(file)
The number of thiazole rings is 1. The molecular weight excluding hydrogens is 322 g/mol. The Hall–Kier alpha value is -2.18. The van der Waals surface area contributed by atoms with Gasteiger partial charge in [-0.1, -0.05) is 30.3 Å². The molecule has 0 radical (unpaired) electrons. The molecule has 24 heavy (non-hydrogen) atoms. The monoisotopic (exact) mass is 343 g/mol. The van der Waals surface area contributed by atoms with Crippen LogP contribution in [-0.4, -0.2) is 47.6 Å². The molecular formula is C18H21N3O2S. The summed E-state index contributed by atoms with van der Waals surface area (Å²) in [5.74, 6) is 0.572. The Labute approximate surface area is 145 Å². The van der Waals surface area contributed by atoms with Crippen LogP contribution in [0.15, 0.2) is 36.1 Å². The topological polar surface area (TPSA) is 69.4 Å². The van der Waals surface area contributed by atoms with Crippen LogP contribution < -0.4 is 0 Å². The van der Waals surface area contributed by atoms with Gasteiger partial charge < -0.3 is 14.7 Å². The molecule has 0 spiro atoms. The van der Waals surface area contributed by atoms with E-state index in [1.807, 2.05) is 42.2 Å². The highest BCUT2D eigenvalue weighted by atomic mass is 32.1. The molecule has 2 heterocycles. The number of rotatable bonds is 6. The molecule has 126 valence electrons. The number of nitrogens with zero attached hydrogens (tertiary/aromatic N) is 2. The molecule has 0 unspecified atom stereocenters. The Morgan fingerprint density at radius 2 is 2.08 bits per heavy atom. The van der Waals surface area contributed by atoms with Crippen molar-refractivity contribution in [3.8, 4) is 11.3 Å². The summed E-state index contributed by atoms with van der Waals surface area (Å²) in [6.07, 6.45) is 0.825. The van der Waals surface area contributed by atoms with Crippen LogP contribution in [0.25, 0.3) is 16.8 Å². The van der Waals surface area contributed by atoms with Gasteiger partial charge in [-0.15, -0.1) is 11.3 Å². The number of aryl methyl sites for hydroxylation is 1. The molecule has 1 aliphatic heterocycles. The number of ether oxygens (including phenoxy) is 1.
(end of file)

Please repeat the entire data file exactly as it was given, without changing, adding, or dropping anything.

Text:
The number of thiazole rings is 1. The molecular weight excluding hydrogens is 322 g/mol. The Hall–Kier alpha value is -2.18. The van der Waals surface area contributed by atoms with Gasteiger partial charge in [-0.1, -0.05) is 30.3 Å². The molecule has 0 radical (unpaired) electrons. The molecule has 24 heavy (non-hydrogen) atoms. The monoisotopic (exact) mass is 343 g/mol. The van der Waals surface area contributed by atoms with Crippen LogP contribution in [-0.4, -0.2) is 47.6 Å². The molecular formula is C18H21N3O2S. The summed E-state index contributed by atoms with van der Waals surface area (Å²) in [5.74, 6) is 0.572. The Labute approximate surface area is 145 Å². The van der Waals surface area contributed by atoms with Crippen LogP contribution in [0.15, 0.2) is 36.1 Å². The topological polar surface area (TPSA) is 69.4 Å². The van der Waals surface area contributed by atoms with Crippen LogP contribution < -0.4 is 0 Å². The van der Waals surface area contributed by atoms with Gasteiger partial charge < -0.3 is 14.7 Å². The molecule has 0 spiro atoms. The van der Waals surface area contributed by atoms with E-state index in [1.807, 2.05) is 42.2 Å². The highest BCUT2D eigenvalue weighted by atomic mass is 32.1. The molecule has 2 heterocycles. The number of rotatable bonds is 6. The molecule has 126 valence electrons. The number of nitrogens with zero attached hydrogens (tertiary/aromatic N) is 2. The molecule has 0 unspecified atom stereocenters. The Morgan fingerprint density at radius 2 is 2.08 bits per heavy atom. The van der Waals surface area contributed by atoms with Crippen molar-refractivity contribution in [3.8, 4) is 11.3 Å². The summed E-state index contributed by atoms with van der Waals surface area (Å²) in [6.07, 6.45) is 0.825. The van der Waals surface area contributed by atoms with Crippen LogP contribution in [0.25, 0.3) is 16.8 Å². The van der Waals surface area contributed by atoms with Gasteiger partial charge in [-0.15, -0.1) is 11.3 Å². The number of aryl methyl sites for hydroxylation is 1. The molecule has 1 aliphatic heterocycles. The number of ether oxygens (including phenoxy) is 1.